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The Social Origins of Language

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Presents a new theoretical framework for the origins of human language and sets key issues in language evolution in their wider context within biological and cultural evolution


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Preposition Placement in English: A Usage-Based Approach

By Thomas Hoffmann

This is the first study that empirically investigates preposition placement across all clause types. The study compares first-language (British English) and second-language (Kenyan English) data and will therefore appeal to readers interested in world Englishes. Over 100 authentic corpus examples are discussed in the text, which will appeal to those who want to see 'real data'


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Academic Paper


Title: Double Objects in Spanish as a Second Langauge: Acquisition of Morphosyntax and Semantics
Author: María Cristina Cuervo
Email: click here to access email
Institution: University of Toronto
Linguistic Field: Language Acquisition; Morphology; Semantics; Syntax
Subject Language: Spanish
Abstract: This experimental study on the acquisition of the double-object construction in Spanish as a second language (L2) by a group of first language (L1) English adults investigates the role of Universal Grammar (UG) and its interaction with L1 in two modules of grammar: morphosyntax and semantics. The double-object construction in Spanish differs from its English counterpart in its morphosyntactic properties (case, clitic doubling, word order) and its semantics (interpretation of arguments and restrictions on the construction). Results show that L2 learners are sensitive to most of the morphosyntactic properties of the double-object construction but lag behind in the acquisition of its semantics. The experimental group shows evidence of UG-constrained acquisition in their sensitivity to morphosyntactic properties not instantiated in their L1 as well as in their nontarget but UG-licit analysis of the semantic restrictions of Spanish double objects. The dissociation between level of knowledge of morphosyntax and of semantics suggests that modularity of grammar is reflected in SLA exactly as it is in L1 acquisition.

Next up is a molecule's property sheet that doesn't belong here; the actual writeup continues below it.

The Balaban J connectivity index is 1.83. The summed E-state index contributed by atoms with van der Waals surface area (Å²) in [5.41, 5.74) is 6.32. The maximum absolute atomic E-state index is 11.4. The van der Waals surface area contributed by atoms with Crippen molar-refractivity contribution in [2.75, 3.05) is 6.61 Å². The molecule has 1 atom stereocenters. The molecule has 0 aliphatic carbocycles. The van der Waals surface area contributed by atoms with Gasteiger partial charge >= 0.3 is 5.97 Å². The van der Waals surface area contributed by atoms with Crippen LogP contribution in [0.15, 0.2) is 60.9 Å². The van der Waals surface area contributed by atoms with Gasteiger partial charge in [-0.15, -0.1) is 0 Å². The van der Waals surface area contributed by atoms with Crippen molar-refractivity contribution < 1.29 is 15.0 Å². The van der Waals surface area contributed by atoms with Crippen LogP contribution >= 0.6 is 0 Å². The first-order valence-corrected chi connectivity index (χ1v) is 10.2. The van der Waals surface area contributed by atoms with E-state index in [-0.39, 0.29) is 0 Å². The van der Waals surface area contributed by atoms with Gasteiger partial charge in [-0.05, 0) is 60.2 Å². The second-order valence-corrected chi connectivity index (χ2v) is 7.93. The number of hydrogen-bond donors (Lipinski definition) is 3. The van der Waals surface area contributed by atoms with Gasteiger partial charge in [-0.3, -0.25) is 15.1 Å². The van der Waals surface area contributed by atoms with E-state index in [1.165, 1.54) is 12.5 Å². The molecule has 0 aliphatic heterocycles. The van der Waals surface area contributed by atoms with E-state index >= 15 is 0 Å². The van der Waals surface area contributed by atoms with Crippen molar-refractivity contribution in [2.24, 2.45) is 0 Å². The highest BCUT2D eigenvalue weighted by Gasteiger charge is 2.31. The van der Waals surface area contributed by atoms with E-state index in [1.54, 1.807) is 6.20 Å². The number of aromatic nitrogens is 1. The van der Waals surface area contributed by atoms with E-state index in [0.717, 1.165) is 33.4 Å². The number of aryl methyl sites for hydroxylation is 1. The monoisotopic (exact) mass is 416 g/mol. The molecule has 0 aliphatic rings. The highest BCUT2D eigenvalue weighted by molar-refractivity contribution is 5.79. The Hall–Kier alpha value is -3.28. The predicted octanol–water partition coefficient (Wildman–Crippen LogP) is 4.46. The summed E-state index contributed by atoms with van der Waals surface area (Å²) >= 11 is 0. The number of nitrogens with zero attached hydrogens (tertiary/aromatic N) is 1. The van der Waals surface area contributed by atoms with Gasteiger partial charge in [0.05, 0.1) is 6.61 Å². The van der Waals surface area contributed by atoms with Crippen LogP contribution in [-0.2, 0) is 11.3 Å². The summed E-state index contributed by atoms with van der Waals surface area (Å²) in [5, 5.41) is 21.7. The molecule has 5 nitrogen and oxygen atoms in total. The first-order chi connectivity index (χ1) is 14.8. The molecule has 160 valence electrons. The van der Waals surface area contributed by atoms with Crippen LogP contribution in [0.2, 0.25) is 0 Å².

CUP at LINGUIST

This article appears in Studies in Second Language Acquisition Vol. 29, Issue 4, which you can read on Cambridge's site or on LINGUIST .



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